Brixton’s Baddest | London’s most treasured skate shop

In 2015, Valentine and Daphne opened Brixton's Baddest skate shop. Now with bustling permanent stores in South London and Selfridges, we as how they became the most prevalent skate and clothing shop in the capital.

Daphne Brixton's Baddest

How did you start, and what was the reasoning behind it?

We didn’t think it through at first. We just had the idea to open a skate shop as we were fed up with the money spent on skateboarding not going back into it. People needed a skate shop south of the river, so we went with it; there aren’t any skate shops in South London which is crazy considering how popular it is nowadays. It was pretty hectic starting up. Neither of us had worked in retail before and had no clue how it worked.

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We didn’t only set up Brixton’s Baddest to make money. We have different ethics than most shops, and helping and assisting the London community is just as important. We’ve had to compromise at times, but skateboarding is a beloved community to us, not just a business. If a kid comes with a broken board and has no money, we have a pile of second-hand boards they can help themselves to at any time. We want them to skate and have fun rather than be held back by money. 

Most of the brands you stock are local and independent. This is quite rare for a skate shop.

If you look around the shop, we stock pretty much 90 per cent independent London brands. We stock REUP, Cometomychurch, With Section, Palace, Blast Skates and Wayward, all legit skater-owned companies. Let’s stock local brands from people we meet so that real London skateboarding stays alive. It was an organic decision.

We moved into Selfridges a year ago and decided not to give in. Bringing these brands to an entirely different market was a huge risk that paid off. It was a bold statement to bring only skater-owned brands into a retail environment like that. We had Trippie Redd come in and buy clothes from us, which is pretty funny. He came out of Selfridges wearing all local London skate brands, which would never have happened before.

Also want to shout out Palace as they have supported us not only with the product but on a personal level, most people don’t know how much they do for the community and grassroots skateboarding.

You have a unique and creative shop team full of characters. How do you choose your team?

We got bare girls on the team, which is banging; we’re half female-owned, so picking the girls in the team was a natural process. The girls we sponsor currently are Aurora Dee, Amy Gillingwater and Ever. They are all sick and not on the team due to their gender. It’s down to their skating and their persona.

Adidas recently brought Nora Vasconcellos over and did an event with all the girls and us; it was great to meet a skater like her, who is such an influential person but also down-to-earth and fun.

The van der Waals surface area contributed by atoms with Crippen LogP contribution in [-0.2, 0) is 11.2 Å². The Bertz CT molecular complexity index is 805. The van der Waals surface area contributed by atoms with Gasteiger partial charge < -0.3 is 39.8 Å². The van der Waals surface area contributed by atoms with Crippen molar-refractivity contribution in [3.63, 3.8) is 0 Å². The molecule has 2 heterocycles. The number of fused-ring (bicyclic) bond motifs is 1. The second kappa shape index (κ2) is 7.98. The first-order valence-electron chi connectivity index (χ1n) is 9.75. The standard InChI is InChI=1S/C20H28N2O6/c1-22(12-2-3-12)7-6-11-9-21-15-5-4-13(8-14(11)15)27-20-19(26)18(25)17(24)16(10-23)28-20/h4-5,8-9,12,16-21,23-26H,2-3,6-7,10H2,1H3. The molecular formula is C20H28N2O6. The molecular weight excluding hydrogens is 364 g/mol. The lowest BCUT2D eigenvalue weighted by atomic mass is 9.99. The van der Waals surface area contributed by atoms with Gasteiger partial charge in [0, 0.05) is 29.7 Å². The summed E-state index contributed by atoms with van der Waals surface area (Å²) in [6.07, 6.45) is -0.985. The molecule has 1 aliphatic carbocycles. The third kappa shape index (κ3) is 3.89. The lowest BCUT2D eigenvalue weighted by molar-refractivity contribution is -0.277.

Of course, the rest of our team are all sick skateboarders – how they skate their personality massively, and we want these people to represent us for that reason. We do this and live this. There is nothing fake about the shop or people on our team.

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The shop is directly linked to Stockwell Skatepark, arguably London’s original heritage skate park. How important is the survival of the park during a time of mass gentrification?

Public spaces such as Stockwell skatepark are so rare now in London, especially as it so old. It’s been there since the 1970s and is so iconic. It’s been in endless music videos and films, and it’s even in Jackass! It was originally a church that got bombed in the war, and after that, the land was gifted to the council.

One day, a guy called Lorne Edwards came with a digger and started digging holes and pouring concrete without permission. He had gotten back from America, seen what skateparks were being built in America, and tried to replicate something similar in the heart of South London. The park wall represents the border between our own self-governed space and the everyday London civilian – we have ensured to maintain our own safe space for everyone.

Skateboarding is becoming a monster of an industry, and you guys are managing to keep it as ethical and core as possible. What issues do you see in skateboarding right now?

One of the biggest problems is the old companies losing touch and selling on to people who aren’t involved in skateboarding. Some of their tactics in business are lame as fuck. Some of these companies are completely over-producing, and that’s wrong and unethical. We aren’t looking to run a skate shop if, by the time we’re 40, we don’t even skate anymore. It doesn’t make sense to us.

One of the biggest problems is the notion that you must be good at skateboarding to keep pursuing it. You don’t have to be good at anything to enjoy it, especially when it comes to skateboarding. Another thing is it doesn’t matter what age you start skateboarding at, people outside of skating often think it is for kids, but as owners of a skate shop, we can tell you it isn’t. 

Brixton’s Baddest is at 154 Stockwell Road and on the first floor at Selfridges. The team are always happy to advise new skateboarders on the best equipment for them and how to approach skateboarding properly.

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